At the same time, and here’s where the rule of lawless kicks in, many think the only way to overhaul the system would be to actually overhaul the system. NPR reporter Michelle Brand interviewed NPR reporter Daniel Zwerdling on the overhaul. Zwerdling reminded Brand that immigrant detainees are “civil detainees”. They are charged with having broken civil, or administrative, laws, “like overstaying a visa”, but are housed with “regular criminals”, and so are treated accordingly: beaten, overcrowded. Many die for lack of medical care. Treated like prisoners in the U.S. system. Ask California, under order to release 43,000 prisoners. The difference is that the immigrants are, again, civil. As Zwerdling explained, “government officials have told me that 90 percent of the immigrants they detain never have a lawyer. So they can’t really even challenge their own detention.”

Why don’t they have lawyers? Because constitutionally, they don’t exist.

“Zwerdling: ` lawyers say the best way to make sure the jails treat immigrants humanely is to pass a law that requires it. Period.’

Brand: ` So, wait, there’s no law that says treat detainees humanely?’

Zwerdling: ` No, absolutely not. The detention standards are legally just guidelines, you know, so nobody can actually force the government and the jails to obey them.

And now some members of Congress have introduced bills that would turn those standards into law. And I asked the Homeland Security spokesman today, will you support that? And he said, no. And I said, why? And he did not give me an answer.’”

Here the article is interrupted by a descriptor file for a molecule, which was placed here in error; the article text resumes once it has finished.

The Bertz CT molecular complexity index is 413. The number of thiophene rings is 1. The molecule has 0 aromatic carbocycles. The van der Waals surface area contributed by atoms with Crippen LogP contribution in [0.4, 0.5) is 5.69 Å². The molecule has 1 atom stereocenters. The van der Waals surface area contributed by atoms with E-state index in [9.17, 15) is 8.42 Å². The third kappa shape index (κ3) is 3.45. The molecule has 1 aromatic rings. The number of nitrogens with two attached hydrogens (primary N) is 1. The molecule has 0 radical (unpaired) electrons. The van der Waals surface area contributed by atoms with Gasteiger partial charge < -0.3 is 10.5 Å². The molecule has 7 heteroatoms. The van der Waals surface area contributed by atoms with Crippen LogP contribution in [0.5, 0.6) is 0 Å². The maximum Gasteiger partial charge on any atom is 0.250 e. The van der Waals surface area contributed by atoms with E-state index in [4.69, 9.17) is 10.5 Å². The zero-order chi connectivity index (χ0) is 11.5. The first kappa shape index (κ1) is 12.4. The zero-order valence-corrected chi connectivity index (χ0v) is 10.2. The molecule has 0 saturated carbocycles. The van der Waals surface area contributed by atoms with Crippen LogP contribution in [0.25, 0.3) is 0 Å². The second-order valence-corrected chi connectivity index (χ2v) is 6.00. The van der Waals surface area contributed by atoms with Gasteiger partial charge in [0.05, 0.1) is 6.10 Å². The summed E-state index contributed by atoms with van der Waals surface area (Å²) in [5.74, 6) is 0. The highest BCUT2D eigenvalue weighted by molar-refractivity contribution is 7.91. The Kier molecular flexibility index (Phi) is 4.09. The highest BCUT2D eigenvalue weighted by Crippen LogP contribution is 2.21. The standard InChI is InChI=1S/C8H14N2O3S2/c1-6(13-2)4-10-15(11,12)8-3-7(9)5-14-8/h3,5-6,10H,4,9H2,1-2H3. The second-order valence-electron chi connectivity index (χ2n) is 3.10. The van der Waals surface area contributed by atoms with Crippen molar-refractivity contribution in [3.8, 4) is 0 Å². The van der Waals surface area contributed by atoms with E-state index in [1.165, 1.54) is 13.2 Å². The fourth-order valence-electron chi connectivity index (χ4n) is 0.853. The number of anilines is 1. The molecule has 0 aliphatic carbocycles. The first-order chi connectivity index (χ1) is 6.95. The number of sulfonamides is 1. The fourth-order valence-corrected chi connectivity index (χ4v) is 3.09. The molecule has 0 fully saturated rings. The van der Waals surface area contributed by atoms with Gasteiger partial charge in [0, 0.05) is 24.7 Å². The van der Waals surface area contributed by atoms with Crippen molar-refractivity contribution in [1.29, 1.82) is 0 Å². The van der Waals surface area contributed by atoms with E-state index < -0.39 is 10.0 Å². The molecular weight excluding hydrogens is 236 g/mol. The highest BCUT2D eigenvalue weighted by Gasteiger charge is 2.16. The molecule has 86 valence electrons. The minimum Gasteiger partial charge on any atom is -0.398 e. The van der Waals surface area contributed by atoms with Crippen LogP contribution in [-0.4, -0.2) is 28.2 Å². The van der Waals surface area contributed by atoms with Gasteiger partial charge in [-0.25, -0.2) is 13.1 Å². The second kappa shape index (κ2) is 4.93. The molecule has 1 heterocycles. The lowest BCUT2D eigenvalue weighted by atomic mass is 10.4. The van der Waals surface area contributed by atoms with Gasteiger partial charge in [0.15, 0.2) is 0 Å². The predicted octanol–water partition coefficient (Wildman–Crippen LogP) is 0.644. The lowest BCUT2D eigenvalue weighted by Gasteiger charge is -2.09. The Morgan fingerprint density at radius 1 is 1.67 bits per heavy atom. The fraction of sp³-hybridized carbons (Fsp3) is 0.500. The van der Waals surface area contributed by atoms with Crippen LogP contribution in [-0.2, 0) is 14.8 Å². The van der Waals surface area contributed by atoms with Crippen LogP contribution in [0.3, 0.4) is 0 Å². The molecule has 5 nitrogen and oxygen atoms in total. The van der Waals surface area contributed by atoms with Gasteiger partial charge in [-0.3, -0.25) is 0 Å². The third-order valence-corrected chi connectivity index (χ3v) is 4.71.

That, in a nutshell, is the rule of law. If no law says your category must be treated humanely, you have no legal, juridical protection. Period. And you will not get an answer from members of State about that. More accurately, radical silence shall be your answer.

According to Michelle Brané, Director of the Detention and Asylum program at the Women’s Refugee Commission, when it comes to immigrants, “Our current laws are unforgiving and unrealistic.” Yes, but our current system of non-laws is lethal.

This legal system is one of negation. Everywhere, this negation, this system of absence-of-law, this reliance on written law as the only means of preventing abuse and atrocity, as the only means of `protection’, this is the rule of lawless. The rule of lawless haunts the rule of law, and it targets women. Don’t send women to Hutto. Shut it down.

(Image Credit: WomensRefugeeCommission.org)